Aston Court Mansion

31 Oct to
31 Dec

We are excited that Bristol Photo Festival will be working with Historic England and Bristol City Council to deliver a series of commissions for photographers, writers and facilitators responding to Bristol’s high streets. The resulting work will be showcased through collaborative projects, workshops and exhibitions in summer 2023. The project will focus on Filton Avenue, Two Mile Hill, Shirehampton, Stapleton Road, Brislington, Church Road, East Street, Filwood Broadway and Stockwood. Picturing Bristol is a project funded by Historic England and one of the activities under the City Centre and High Streets Recovery and Renewal programme, funded by Bristol City Council and the West of England Combined Authority’s Love our High Streets project.

As part of this nationwide project, a new outdoor exhibition Picturing High Streets, telling the stories behind the nation’s shopfronts,  goes on display at Bristol’s Merchant Street from today until 1 May 2023. The photographs are the winning entries from a nationwide call for entries for images which reveal a sense of community, belonging and pride in our local high streets. The winning images will be displayed on outdoor advertising screens hosted by Clear Channel UK. The exhibition is part of a three-year project by Historic England and Photoworks, in partnership with national and regional photography organisations, to create a contemporary portrait of England’s high streets.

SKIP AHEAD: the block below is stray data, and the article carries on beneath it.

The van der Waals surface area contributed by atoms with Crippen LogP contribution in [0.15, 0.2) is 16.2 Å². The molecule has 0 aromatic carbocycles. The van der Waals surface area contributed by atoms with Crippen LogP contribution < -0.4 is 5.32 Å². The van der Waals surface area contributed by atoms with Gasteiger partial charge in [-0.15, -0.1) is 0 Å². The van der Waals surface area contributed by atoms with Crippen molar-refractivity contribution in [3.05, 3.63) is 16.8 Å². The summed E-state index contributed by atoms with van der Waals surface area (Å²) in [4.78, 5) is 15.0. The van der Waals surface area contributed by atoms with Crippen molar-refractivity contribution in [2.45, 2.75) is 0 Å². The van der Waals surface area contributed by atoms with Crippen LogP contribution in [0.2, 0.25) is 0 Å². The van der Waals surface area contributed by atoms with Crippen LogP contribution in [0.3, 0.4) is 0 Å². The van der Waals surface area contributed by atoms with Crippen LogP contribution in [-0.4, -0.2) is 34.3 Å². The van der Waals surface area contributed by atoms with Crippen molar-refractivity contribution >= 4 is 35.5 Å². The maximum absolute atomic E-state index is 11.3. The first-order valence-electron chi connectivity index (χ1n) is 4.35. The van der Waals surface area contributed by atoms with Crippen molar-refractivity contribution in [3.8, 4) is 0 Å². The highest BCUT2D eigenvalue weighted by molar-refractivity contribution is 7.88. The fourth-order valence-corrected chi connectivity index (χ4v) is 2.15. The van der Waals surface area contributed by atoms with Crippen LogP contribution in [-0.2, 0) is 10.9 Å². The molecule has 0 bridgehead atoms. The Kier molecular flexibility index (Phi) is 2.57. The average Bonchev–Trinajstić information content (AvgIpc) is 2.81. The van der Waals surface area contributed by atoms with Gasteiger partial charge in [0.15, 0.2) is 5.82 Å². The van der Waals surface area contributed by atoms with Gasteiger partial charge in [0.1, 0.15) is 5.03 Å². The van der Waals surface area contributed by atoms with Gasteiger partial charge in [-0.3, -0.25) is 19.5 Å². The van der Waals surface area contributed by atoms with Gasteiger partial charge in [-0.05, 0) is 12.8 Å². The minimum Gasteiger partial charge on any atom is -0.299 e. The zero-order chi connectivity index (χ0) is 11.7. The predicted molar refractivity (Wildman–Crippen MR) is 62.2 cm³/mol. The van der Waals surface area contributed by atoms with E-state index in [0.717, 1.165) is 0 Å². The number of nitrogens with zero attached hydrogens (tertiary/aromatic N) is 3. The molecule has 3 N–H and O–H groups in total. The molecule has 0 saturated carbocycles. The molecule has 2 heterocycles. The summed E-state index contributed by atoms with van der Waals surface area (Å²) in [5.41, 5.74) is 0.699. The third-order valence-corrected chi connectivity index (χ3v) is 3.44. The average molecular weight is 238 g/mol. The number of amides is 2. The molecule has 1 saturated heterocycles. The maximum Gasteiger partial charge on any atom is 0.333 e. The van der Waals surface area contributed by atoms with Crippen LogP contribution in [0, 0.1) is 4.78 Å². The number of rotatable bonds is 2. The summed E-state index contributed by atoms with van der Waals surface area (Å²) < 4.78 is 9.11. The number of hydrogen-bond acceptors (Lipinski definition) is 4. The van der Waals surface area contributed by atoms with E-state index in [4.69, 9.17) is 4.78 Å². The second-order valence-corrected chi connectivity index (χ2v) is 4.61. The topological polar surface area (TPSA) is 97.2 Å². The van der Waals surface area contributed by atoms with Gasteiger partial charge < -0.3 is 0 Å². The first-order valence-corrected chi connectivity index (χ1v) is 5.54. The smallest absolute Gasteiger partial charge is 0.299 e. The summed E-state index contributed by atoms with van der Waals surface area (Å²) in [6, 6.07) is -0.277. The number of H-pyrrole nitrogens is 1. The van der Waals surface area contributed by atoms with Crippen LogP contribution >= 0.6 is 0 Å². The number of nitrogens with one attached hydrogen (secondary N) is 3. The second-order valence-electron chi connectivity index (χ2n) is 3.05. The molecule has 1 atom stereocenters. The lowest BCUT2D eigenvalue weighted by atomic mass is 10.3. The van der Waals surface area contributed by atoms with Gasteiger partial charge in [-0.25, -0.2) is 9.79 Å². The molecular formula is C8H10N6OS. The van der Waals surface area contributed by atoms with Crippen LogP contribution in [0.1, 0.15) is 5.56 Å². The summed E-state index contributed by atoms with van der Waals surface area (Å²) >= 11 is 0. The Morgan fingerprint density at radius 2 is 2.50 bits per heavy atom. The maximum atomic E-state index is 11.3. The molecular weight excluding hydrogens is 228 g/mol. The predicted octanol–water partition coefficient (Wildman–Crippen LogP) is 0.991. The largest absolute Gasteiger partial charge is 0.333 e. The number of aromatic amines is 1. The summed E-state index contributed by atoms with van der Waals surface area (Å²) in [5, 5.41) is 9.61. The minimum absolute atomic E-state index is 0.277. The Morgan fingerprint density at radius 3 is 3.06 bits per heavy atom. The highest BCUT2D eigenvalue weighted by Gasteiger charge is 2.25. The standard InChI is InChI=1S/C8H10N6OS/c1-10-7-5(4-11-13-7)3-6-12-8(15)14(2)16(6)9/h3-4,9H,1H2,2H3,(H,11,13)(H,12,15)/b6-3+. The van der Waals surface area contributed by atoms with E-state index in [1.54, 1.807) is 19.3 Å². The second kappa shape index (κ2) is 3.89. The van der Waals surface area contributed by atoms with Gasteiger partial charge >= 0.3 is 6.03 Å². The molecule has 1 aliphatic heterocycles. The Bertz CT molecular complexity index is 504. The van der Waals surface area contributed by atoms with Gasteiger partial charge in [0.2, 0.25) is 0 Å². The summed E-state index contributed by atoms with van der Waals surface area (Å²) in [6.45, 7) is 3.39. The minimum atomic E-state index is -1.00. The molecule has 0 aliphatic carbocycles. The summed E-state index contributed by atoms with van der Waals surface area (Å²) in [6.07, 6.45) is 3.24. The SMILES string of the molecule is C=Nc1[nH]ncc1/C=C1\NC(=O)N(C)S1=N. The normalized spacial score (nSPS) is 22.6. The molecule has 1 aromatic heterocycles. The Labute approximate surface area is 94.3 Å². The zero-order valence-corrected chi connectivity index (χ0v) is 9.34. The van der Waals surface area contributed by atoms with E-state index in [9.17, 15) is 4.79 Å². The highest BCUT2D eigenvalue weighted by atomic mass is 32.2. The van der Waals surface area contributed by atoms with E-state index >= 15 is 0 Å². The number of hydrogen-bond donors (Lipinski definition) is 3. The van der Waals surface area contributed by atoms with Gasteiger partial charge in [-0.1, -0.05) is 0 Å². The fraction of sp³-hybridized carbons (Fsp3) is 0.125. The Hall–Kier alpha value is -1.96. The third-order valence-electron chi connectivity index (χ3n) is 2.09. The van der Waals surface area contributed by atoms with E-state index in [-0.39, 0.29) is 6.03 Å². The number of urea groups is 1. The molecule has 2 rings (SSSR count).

Picturing Bristol will be an interim project by Bristol Photo Festival before its second edition in Autumn 2024, more information about this will be announced in Autumn 2023.

We will announce all the info here:

High Street Eats: Fish ‘N’ Chips “Many traditional, authentic shop front facades that are still here today catch my eye – be it by their colour palettes, typeface or tiling & interiors, it can often feel like stepping back in time – this all adds to their uniqueness to this country and is reminiscent of a past era.” Taken by Georgie Gibbs in Skegness, July 2021 © Georgie Gibbs, Source Historic England Archive